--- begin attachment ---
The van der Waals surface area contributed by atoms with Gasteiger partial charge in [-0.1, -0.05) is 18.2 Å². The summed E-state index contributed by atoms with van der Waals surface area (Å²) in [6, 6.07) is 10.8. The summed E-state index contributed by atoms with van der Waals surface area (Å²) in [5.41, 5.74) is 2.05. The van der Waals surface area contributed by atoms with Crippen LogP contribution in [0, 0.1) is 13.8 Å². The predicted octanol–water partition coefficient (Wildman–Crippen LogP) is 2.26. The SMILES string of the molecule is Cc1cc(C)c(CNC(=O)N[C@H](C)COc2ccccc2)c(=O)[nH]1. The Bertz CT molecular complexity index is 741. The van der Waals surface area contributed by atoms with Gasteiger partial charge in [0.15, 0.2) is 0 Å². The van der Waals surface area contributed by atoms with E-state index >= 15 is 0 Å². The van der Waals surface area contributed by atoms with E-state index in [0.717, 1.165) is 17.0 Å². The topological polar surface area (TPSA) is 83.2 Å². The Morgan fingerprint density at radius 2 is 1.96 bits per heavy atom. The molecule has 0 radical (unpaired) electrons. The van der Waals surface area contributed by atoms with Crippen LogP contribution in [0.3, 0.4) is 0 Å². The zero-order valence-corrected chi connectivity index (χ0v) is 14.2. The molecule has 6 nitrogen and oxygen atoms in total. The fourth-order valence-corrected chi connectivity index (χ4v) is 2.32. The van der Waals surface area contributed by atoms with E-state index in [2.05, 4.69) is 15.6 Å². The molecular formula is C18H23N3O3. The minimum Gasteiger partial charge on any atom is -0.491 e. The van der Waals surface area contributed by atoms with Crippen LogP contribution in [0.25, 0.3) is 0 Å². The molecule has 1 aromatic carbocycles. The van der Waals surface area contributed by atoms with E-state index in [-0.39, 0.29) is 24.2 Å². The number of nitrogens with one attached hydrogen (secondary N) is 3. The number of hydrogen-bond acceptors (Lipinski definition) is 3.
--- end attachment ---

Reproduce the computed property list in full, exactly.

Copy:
The van der Waals surface area contributed by atoms with Gasteiger partial charge in [-0.1, -0.05) is 18.2 Å². The summed E-state index contributed by atoms with van der Waals surface area (Å²) in [6, 6.07) is 10.8. The summed E-state index contributed by atoms with van der Waals surface area (Å²) in [5.41, 5.74) is 2.05. The van der Waals surface area contributed by atoms with Crippen LogP contribution in [0, 0.1) is 13.8 Å². The predicted octanol–water partition coefficient (Wildman–Crippen LogP) is 2.26. The SMILES string of the molecule is Cc1cc(C)c(CNC(=O)N[C@H](C)COc2ccccc2)c(=O)[nH]1. The Bertz CT molecular complexity index is 741. The van der Waals surface area contributed by atoms with Gasteiger partial charge in [0.15, 0.2) is 0 Å². The van der Waals surface area contributed by atoms with E-state index >= 15 is 0 Å². The van der Waals surface area contributed by atoms with E-state index in [0.717, 1.165) is 17.0 Å². The topological polar surface area (TPSA) is 83.2 Å². The Morgan fingerprint density at radius 2 is 1.96 bits per heavy atom. The molecule has 0 radical (unpaired) electrons. The van der Waals surface area contributed by atoms with Crippen LogP contribution in [0.3, 0.4) is 0 Å². The zero-order valence-corrected chi connectivity index (χ0v) is 14.2. The molecule has 6 nitrogen and oxygen atoms in total. The fourth-order valence-corrected chi connectivity index (χ4v) is 2.32. The van der Waals surface area contributed by atoms with E-state index in [2.05, 4.69) is 15.6 Å². The molecular formula is C18H23N3O3. The minimum Gasteiger partial charge on any atom is -0.491 e. The van der Waals surface area contributed by atoms with Crippen LogP contribution in [0.25, 0.3) is 0 Å². The molecule has 1 aromatic carbocycles. The van der Waals surface area contributed by atoms with E-state index in [-0.39, 0.29) is 24.2 Å². The number of nitrogens with one attached hydrogen (secondary N) is 3. The number of hydrogen-bond acceptors (Lipinski definition) is 3.